BANGOR, Maine — Rehearsals are underway for the crown jewel of Penobscot Theatre Company’s 40th anniversary season: “Our Town” by Thornton Wilder. “Widely regarded as the greatest American play, this piece perfectly illustrates the power, relevance, and importance of theatre in our community,” says Artistic Director Bari Newport. Newport is directing the upcoming production, which will run April 24-May 11, and freshness is at the core of her vision.
“On the surface, “Our Town” is about two rural New England families in the early 20th century,” explains Newport, “but the reason the play has resonated so deeply is that it transcends time and place to get at some very fundamental questions about relationships, the meaning of home, and the relative smallness of the individual against the canvas of time.”
To set the tone, Newport engaged Maine musician Jacob Augustine to compose an original score and soundscape, and he will play live at every evening performance. “Jacob is an extraordinary artist, whose distinctive sound is so raw, so moving. This collaboration has been a joy,” said Newport.
Joining Augustine on stage will be Brendan Powers of Florida in the iconic role of the Stage Manager (last seen by Penobscot Theatre Company audiences as Daddy Warbucks in the 2012 production of ANNIE); and Monica Willey, an Equity actor from Bangor currently living in New York City, and Jordan Lorenz of Hermon in the roles of young lovers Emily and George. A number of talented local actors will round-out the large cast: Allen Adams, Bronwyn Beardsley, Bob Daisey,Nick Danby, Irene Dennis, Shaun Dowd, Julie and Ron Lisnet, Nathan Manaker, Doug Meswarb, Doreen Moody, and Steve Robbins.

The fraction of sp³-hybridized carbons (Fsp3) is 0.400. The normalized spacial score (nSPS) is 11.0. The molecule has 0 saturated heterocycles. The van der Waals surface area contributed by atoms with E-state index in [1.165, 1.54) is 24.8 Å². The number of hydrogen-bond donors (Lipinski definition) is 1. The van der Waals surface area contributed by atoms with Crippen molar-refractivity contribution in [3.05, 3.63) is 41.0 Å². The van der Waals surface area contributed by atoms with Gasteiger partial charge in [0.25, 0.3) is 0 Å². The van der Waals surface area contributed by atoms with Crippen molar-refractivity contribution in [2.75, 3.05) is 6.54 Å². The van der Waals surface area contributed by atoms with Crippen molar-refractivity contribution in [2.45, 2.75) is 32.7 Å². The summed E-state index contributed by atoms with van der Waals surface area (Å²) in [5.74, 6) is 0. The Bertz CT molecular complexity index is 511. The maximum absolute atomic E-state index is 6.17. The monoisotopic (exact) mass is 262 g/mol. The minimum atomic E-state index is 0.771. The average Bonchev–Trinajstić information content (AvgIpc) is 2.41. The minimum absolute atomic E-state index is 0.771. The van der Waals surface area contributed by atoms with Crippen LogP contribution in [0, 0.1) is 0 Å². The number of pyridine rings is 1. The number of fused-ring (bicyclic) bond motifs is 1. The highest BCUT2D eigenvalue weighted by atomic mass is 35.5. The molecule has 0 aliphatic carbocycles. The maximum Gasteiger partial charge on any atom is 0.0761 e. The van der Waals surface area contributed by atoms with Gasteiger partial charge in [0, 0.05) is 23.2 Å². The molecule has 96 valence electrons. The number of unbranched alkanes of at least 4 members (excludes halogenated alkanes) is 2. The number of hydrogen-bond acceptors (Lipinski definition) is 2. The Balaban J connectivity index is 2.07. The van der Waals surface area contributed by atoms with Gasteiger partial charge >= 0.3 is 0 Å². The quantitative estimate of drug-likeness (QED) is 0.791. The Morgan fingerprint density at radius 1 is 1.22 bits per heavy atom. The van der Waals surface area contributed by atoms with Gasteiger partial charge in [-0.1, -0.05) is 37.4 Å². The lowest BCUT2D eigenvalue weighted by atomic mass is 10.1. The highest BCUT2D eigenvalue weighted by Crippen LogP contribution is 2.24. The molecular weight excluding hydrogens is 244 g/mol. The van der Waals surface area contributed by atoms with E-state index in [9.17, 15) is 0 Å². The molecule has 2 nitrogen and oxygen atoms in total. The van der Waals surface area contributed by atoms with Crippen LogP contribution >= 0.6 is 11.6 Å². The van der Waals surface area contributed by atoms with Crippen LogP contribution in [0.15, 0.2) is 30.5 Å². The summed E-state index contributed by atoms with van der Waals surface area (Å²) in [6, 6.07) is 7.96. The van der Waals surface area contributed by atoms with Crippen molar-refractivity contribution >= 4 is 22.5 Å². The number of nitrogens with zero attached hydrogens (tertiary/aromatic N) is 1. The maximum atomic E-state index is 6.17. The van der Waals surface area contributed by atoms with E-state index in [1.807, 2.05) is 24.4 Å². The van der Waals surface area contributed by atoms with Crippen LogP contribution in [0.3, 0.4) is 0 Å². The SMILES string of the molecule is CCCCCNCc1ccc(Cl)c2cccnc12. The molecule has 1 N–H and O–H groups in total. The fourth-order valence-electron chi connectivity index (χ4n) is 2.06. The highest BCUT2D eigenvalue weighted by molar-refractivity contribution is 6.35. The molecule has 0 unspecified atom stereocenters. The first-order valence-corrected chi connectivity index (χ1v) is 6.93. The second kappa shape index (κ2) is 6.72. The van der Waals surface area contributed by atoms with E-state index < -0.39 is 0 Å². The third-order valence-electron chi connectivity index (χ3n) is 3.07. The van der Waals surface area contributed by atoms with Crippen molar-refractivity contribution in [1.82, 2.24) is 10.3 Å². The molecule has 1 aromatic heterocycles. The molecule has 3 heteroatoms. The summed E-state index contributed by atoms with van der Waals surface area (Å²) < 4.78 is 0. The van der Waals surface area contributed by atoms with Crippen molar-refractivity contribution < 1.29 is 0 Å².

The evening of April 21, the Bangor Public Library will host a free “Our Town” event for the public to encourage a community-based conversation about the production’s themes. Bari Newport and Jacob Augustine will discuss their collaboration, offer a preview of the new music, and invite questions and comments.
The theatre is also seeking community involvement in the creation of a time capsule, which will be buried under the stage of the Bangor Opera House, PTC’s historic home, and opened in 40 years. “The Stage Manager makes a significant reference to a time capsule in Act 1,” explains Brad LaBree, PTC’s manager of community engagement. “Taking our cue from Thornton Wilder, we want to spark a public conversation. We’ll be asking people at the library, online, and in our audience to weigh-in on the contents of our time capsule. What items reflect our place in time and the values we share?”
To ensure Wilder’s classic is broadly accessible to young audiences, PTC is offering discounted student matinees, May 1 and May 6, at 10:00 am. Tickets are just $6 per student and the cost of bus transportation may be covered through the Maine Arts Commission’s Ticket to Ride program. Prior to each matinee, the theatre will provide participating schools with a student study guide to prepare for the performance; and PTC will invite student groups to stay after the matinee for a “talk-back” session with the actors and creative team to deepen understanding of the production’s themes and artistic challenges. Additionally, PTC has created an “Our Town” residency, modeled on the theatre’s popular “Shakespeare in the Schools” program, which involves special workshops for grades 5-12 conducted by professional teaching artists.
“Our Town” is produced in partnership with the Maine Arts Commission, Bangor Savings Bank, Quirk Insurance, the City of Bangor, and Lori Argent of Wells Fargo Financial Advisors.
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